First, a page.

2017 was marked by no eruptions from any of the active volcanoes in New Zealand; however we did see some volcanic unrest. It is not unusual for an active volcano to show signs of unrest and not follow through with an eruption.
As 2017 comes to an end, the GeoNet's volcano monitoring team recently made a series of visits to White Island, this being the last detailed assessment of New Zealand's most active volcano before the summer break.
The GeoNet tsunami gauge network recorded small tsunami waves shortly after seismic waves were generated in the Kermadec region – the cause of the seismic waves and the tsunami has been a bit mysterious but our scientists are on the case.
GeoNet runs the PositioNZ network of Continuously Operating GNSS/GPS Reference Stations on behalf of Land Information New Zealand (LINZ), and the real-time streaming of data from these stations just became a whole lot faster!
Some people feel better when we share our earthquake probabilities, others don’t and that’s okay – the important things are to be aware, understand what they mean and know what to do.
There has been a lot of attention on the Hikurangi subduction zone – we want people to be aware of the fault and know its potential for future earthquakes and tsunamis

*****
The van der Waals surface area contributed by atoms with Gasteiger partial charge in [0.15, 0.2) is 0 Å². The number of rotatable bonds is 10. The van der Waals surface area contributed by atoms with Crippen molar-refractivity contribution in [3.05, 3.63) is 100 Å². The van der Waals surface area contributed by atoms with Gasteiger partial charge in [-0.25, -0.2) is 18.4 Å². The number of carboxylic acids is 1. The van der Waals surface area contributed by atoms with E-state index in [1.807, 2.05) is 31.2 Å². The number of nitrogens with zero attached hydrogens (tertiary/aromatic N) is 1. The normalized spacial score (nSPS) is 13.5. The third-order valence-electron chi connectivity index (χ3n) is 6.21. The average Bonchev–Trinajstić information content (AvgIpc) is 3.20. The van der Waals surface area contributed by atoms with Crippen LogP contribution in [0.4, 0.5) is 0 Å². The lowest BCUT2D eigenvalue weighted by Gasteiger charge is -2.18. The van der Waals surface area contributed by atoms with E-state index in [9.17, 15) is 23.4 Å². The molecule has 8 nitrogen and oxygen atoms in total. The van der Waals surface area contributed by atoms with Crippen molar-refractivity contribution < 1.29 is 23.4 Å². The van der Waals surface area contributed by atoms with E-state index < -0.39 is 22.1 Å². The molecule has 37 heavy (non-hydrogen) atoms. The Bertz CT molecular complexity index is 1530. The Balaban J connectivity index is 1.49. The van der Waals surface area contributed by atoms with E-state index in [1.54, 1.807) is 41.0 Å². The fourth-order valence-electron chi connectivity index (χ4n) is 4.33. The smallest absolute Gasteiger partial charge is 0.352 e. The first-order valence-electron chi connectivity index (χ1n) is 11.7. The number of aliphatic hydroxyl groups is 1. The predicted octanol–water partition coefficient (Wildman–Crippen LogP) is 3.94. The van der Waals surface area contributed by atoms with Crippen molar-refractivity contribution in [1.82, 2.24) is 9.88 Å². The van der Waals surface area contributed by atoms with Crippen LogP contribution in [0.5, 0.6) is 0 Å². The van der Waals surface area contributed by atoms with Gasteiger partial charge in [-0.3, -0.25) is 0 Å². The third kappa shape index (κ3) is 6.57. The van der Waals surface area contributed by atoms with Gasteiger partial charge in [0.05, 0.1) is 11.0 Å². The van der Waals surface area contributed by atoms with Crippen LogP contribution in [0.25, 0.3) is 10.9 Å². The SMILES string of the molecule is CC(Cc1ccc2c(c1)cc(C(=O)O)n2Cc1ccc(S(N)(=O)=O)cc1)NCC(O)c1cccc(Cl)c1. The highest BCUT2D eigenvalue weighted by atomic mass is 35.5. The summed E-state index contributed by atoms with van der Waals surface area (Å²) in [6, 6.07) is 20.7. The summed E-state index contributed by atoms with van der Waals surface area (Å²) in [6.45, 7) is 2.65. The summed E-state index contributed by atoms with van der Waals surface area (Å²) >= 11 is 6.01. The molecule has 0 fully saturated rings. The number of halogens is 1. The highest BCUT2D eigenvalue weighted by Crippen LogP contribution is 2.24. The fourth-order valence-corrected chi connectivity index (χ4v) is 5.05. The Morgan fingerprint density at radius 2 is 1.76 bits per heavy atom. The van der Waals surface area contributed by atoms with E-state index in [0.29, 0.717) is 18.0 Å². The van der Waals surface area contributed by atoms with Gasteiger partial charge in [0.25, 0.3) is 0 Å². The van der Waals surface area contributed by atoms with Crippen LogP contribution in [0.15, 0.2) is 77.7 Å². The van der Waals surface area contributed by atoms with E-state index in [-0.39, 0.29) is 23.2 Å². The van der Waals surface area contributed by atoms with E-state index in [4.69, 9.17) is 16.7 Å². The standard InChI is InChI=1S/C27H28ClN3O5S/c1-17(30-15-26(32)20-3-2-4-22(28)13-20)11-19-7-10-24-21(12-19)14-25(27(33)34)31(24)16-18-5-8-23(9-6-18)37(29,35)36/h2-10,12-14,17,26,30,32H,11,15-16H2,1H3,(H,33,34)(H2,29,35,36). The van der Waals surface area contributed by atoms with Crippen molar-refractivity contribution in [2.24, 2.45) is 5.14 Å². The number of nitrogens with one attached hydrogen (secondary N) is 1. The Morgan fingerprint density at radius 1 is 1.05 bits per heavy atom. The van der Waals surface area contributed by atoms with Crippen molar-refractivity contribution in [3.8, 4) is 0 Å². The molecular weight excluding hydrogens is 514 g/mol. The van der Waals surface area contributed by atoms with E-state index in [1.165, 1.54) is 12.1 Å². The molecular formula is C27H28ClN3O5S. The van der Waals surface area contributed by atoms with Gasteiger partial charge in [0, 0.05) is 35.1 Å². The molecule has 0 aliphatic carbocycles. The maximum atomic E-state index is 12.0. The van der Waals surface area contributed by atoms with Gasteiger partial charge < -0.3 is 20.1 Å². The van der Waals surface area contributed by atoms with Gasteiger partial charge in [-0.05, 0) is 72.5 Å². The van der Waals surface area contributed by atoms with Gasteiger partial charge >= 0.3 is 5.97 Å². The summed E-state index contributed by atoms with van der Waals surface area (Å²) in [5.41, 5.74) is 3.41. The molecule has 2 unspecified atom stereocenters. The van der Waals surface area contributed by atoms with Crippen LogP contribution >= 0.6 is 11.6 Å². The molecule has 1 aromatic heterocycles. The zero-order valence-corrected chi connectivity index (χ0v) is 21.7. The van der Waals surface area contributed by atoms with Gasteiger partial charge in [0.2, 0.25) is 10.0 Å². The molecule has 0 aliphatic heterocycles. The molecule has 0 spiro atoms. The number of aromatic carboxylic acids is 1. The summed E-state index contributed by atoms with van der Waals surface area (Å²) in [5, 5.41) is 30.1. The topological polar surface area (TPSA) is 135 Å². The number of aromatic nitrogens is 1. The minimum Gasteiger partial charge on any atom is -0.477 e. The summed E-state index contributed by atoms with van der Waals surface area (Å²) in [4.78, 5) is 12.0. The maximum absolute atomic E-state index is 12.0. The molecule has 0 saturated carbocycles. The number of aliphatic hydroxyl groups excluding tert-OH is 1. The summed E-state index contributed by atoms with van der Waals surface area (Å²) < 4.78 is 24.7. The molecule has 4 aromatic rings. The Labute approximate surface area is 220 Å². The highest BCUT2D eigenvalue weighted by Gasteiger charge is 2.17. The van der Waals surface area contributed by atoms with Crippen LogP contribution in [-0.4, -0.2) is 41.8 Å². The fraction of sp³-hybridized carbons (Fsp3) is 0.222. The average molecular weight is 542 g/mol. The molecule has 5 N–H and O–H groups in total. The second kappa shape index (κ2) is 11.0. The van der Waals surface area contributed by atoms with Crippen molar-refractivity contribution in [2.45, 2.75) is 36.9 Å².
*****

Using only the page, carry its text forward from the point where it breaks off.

Following Tuesday’s one year anniversary of the M7.8 Kaikōura earthquake, our scientists have a few observations about how the aftershock behaviour of the M7.8 Kaikōura and the 2010 M7.1 Darfield (Canterbury) earthquakes compare.
Metadata web app., Magma, and our old network maps are being discontinued today, but never fear - updates are here!
The latest issue of our GeoNet News magazine has been released with all the science updates a year on from Kaikōura.
The shadow of the Kaikōura earthquake and tsunami has dominated our year here at GeoNet. I feel for the many people dealing with the consequences in the region of the earthquake, from Waiau all the way up the east coast to Seddon and Ward.